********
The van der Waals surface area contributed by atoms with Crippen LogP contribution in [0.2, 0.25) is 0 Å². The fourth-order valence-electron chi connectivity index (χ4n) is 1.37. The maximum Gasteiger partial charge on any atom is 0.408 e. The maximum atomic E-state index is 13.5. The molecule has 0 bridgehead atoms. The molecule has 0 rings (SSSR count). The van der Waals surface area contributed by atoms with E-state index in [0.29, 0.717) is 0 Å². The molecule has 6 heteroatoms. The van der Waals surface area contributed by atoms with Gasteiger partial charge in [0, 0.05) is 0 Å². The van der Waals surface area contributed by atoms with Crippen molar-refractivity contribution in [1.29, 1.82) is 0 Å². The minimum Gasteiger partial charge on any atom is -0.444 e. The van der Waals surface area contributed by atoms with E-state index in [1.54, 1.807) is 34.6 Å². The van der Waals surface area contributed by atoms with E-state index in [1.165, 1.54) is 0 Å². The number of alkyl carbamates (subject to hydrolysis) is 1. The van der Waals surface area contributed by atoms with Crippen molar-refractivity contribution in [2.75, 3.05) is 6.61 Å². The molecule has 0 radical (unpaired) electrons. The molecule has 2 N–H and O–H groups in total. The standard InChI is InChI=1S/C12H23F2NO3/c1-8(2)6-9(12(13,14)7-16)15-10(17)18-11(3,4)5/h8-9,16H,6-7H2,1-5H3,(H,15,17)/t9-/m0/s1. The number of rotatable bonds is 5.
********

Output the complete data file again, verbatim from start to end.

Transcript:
The van der Waals surface area contributed by atoms with Crippen LogP contribution in [0.2, 0.25) is 0 Å². The fourth-order valence-electron chi connectivity index (χ4n) is 1.37. The maximum Gasteiger partial charge on any atom is 0.408 e. The maximum atomic E-state index is 13.5. The molecule has 0 bridgehead atoms. The molecule has 0 rings (SSSR count). The van der Waals surface area contributed by atoms with E-state index in [0.29, 0.717) is 0 Å². The molecule has 6 heteroatoms. The van der Waals surface area contributed by atoms with Gasteiger partial charge in [0, 0.05) is 0 Å². The van der Waals surface area contributed by atoms with Crippen molar-refractivity contribution in [1.29, 1.82) is 0 Å². The minimum Gasteiger partial charge on any atom is -0.444 e. The van der Waals surface area contributed by atoms with E-state index in [1.54, 1.807) is 34.6 Å². The van der Waals surface area contributed by atoms with E-state index in [1.165, 1.54) is 0 Å². The number of alkyl carbamates (subject to hydrolysis) is 1. The van der Waals surface area contributed by atoms with Crippen molar-refractivity contribution in [2.75, 3.05) is 6.61 Å². The molecule has 0 radical (unpaired) electrons. The molecule has 2 N–H and O–H groups in total. The standard InChI is InChI=1S/C12H23F2NO3/c1-8(2)6-9(12(13,14)7-16)15-10(17)18-11(3,4)5/h8-9,16H,6-7H2,1-5H3,(H,15,17)/t9-/m0/s1. The number of rotatable bonds is 5.